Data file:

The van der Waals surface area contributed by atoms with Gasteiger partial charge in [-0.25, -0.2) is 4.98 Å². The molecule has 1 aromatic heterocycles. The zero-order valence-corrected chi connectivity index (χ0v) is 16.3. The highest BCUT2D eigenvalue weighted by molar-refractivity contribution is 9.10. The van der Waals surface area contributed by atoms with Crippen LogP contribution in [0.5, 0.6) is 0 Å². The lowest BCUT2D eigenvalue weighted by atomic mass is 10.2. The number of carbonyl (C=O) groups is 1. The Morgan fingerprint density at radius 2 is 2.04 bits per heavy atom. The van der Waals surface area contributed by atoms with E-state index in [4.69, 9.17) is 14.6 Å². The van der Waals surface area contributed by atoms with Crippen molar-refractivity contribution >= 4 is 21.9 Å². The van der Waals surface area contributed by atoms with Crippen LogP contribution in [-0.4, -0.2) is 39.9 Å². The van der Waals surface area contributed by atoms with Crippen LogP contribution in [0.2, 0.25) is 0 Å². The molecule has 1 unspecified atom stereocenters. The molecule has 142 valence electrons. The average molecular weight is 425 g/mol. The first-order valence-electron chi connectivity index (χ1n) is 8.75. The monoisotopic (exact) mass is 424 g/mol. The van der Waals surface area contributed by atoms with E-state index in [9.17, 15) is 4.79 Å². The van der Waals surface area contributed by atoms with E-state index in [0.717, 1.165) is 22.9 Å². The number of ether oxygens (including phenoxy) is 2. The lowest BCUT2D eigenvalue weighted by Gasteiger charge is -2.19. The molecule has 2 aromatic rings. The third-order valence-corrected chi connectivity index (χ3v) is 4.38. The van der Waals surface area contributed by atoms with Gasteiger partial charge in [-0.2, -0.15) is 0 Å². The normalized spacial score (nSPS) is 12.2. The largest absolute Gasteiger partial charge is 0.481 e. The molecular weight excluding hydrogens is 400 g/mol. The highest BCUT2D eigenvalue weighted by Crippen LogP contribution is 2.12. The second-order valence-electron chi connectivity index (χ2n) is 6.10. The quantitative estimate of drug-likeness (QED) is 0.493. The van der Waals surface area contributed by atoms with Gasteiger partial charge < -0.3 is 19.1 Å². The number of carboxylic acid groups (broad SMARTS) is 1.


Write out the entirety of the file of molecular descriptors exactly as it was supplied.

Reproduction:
The van der Waals surface area contributed by atoms with Gasteiger partial charge in [-0.25, -0.2) is 4.98 Å². The molecule has 1 aromatic heterocycles. The zero-order valence-corrected chi connectivity index (χ0v) is 16.3. The highest BCUT2D eigenvalue weighted by molar-refractivity contribution is 9.10. The van der Waals surface area contributed by atoms with Crippen LogP contribution in [0.5, 0.6) is 0 Å². The lowest BCUT2D eigenvalue weighted by atomic mass is 10.2. The number of carbonyl (C=O) groups is 1. The Morgan fingerprint density at radius 2 is 2.04 bits per heavy atom. The van der Waals surface area contributed by atoms with E-state index in [4.69, 9.17) is 14.6 Å². The van der Waals surface area contributed by atoms with Crippen molar-refractivity contribution >= 4 is 21.9 Å². The van der Waals surface area contributed by atoms with Crippen LogP contribution in [-0.4, -0.2) is 39.9 Å². The van der Waals surface area contributed by atoms with Crippen LogP contribution in [0.2, 0.25) is 0 Å². The molecule has 1 unspecified atom stereocenters. The molecule has 142 valence electrons. The average molecular weight is 425 g/mol. The first-order valence-electron chi connectivity index (χ1n) is 8.75. The monoisotopic (exact) mass is 424 g/mol. The van der Waals surface area contributed by atoms with E-state index in [9.17, 15) is 4.79 Å². The van der Waals surface area contributed by atoms with E-state index in [0.717, 1.165) is 22.9 Å². The number of ether oxygens (including phenoxy) is 2. The lowest BCUT2D eigenvalue weighted by Gasteiger charge is -2.19. The molecule has 2 aromatic rings. The third-order valence-corrected chi connectivity index (χ3v) is 4.38. The van der Waals surface area contributed by atoms with Gasteiger partial charge in [-0.2, -0.15) is 0 Å². The normalized spacial score (nSPS) is 12.2. The largest absolute Gasteiger partial charge is 0.481 e. The molecular weight excluding hydrogens is 400 g/mol. The highest BCUT2D eigenvalue weighted by Crippen LogP contribution is 2.12. The second-order valence-electron chi connectivity index (χ2n) is 6.10. The quantitative estimate of drug-likeness (QED) is 0.493. The van der Waals surface area contributed by atoms with Gasteiger partial charge < -0.3 is 19.1 Å². The number of carboxylic acid groups (broad SMARTS) is 1.